The Day the Insults Died

Angry bike mechanics are going extinct. And that sucks.

    Photo: Illustration by John Cuneo

The Angry Mechanic, Translated

WHAT THEY SAY
You could do that.
WHAT THEY MEAN
Only a moron would do that.

WHAT THEY SAY
This is a lot of bike for you.
WHAT THEY MEAN
There's a Big 5 down the street.

WHAT THEY SAY
Our group rides are Saturdays at 9 A.M.
WHAT THEY MEAN
Our group rides are Saturdays at 8 A.M.

WHAT THEY SAY
Try tightening your barrel adjuster.
WHAT THEY MEAN
Maybe take up race walking.

The humiliations go like this. You walk into a bike shop with a crisis: a brake pad that's rubbing. A greasy-fingered mechanic with a chainring tat and a Cinelli cycling cap takes a quick look and says something about a barrel adjuster. You ask, "What's a barrel adjuster?" He glares at you—and then at your carbon-fiber ride—as if you've just ordered a Shirley Temple in a dive bar.

You feel invisible. You fork over the bike and your credit card and skulk out, worried that the laughter coming from the back room is about you. Of course it's about you.

Or, rather, it used to be. As you may have noticed, the Angry Bike Shop Guy has been going the way of the toeclip. Faced with increasing competition and cannibalized by Internet retailers, bike shops can't afford to belittle their customers anymore. Attitude is out; smiles are in. These days you're more likely to get a cup of coffee from a mechanic than a nose-ringed death stare.

"We hire nice people," says Andrew Crooks, who opened NYC Velo in New York's East Village four years ago with the goal of providing superior customer service. "We need people who have technical acumen, but if I had to pick, I'd rather have guys who are pleasant and will treat customers the right way."

Crooks isn't alone. Craig Staley, the general manager of Mellow Johnny's, Lance Armstrong's shop in Austin, Texas, positions his mechanics—who were traditionally hidden in the back, like Quasimodos in cargo shorts—at the main entrance. "We try to emulate the Genius Bar at an Apple Store," says Staley. "Ask any question, silly or technical, and they have to answer it."

Generally, that's a good thing—it's smart, if obvious, to treat customers like humans—but we're losing something by muzzling bike-shop misanthropes. Consider the role of the Angry Bike Shop Guy's equally angry cousin: the Indie Record Store Guy. As a kid, I used to visit Newbury Comics, in Harvard Square, where the aloof clerks (think Jack Black in High Fidelity) blasted Skinny Puppy and Erasure on a tinny stereo. When I asked for Huey Lewis, it was like requesting gonorrhea. They trashed me, but I kept going back, desperate to fit in. Eventually those jerks warmed me to the Smiths, the Clash, and the Jam.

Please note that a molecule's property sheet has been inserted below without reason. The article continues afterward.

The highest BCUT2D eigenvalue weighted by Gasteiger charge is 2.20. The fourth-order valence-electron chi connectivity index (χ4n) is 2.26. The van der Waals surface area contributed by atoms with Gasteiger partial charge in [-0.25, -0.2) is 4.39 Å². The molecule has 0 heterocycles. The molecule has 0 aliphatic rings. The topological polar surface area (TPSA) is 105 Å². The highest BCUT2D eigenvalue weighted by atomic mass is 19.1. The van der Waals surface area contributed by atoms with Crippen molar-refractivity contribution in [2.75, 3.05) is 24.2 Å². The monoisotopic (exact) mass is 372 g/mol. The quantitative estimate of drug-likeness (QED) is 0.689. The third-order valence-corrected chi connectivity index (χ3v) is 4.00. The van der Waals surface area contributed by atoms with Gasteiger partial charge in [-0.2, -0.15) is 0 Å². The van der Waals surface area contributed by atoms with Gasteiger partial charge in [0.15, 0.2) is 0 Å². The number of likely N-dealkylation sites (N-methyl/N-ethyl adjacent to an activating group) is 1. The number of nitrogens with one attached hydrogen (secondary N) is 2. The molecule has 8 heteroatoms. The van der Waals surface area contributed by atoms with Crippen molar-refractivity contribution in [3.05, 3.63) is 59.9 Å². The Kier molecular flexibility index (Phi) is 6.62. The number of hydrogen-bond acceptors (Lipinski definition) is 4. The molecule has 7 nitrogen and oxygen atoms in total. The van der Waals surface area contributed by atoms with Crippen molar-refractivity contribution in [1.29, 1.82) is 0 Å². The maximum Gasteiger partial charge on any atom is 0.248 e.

Those guys probably weren't the best thing for business, but they performed a valuable public service. They taught idiots like me to fend for ourselves. We were never indulged. The same thing happened at bike shops: Dumb repair questions were treated like dumb repair questions, forcing us to learn the basics so we didn't feel like morons walking in with rusty chains. Hazing had an upside: I eavesdropped on smarter customers and studied my Euro terminology. I still can't glue a tubular, but I can tell my Assos from my Campagnolo.

I think we all secretly want—need—this tough love. Doesn't matter if you're a backpacker at the Trailhead shop, in Buena Vista, Colorado, or a wannabe Hemingway browsing for flies at Ketchum, Idaho's Silver Creek Outfitter. We like the brutalization and initiation, the status that comes from weathering the rudeness and finally fitting in. It's probably residual trauma from junior high, but gaining acceptance from our tormentors is a beautiful thing.

These days the bullying is mostly relegated to the Web. The most talked-about cycling blogger right now is the anonymous, wickedly brilliant Bike Snob NYC, who shreds riders for stylistic violations. Fixed-gear fashionistas are a prime BSNYC target=, and he recently blasted Jake Gyllenhaal for "rocking a pie plate" (a plastic spoke protector) on his rear wheel—a truly amateur move.

Lately, Bike Snob's been railing about what he calls "the World's Greatest Madone." Some unfortunate gent, with too much money and too much hair on his legs, had the audacity to be seen on a commuter bike assembled from a $3,000 Trek Madone frame, $2,500 Zipp carbon rims, and straight handlebars mounted with rearview mirrors. It's an astonishingly senseless configuration, but somewhere there's a store that built him that bike.

Maybe it happened at a friendly place where they poured him a latte and patiently nodded as he outlined the planet's dorkiest errand bike. No one snubbed him; no one dived over the counter to strangle him. The World's Greatest Madone proves that the customer isn't always right. Sometimes, he or she is severely wrong. An Angry Mechanic would have stopped the World's Greatest Madone from being born. But now it exists, and it's probably on its way to a Huey Lewis concert.

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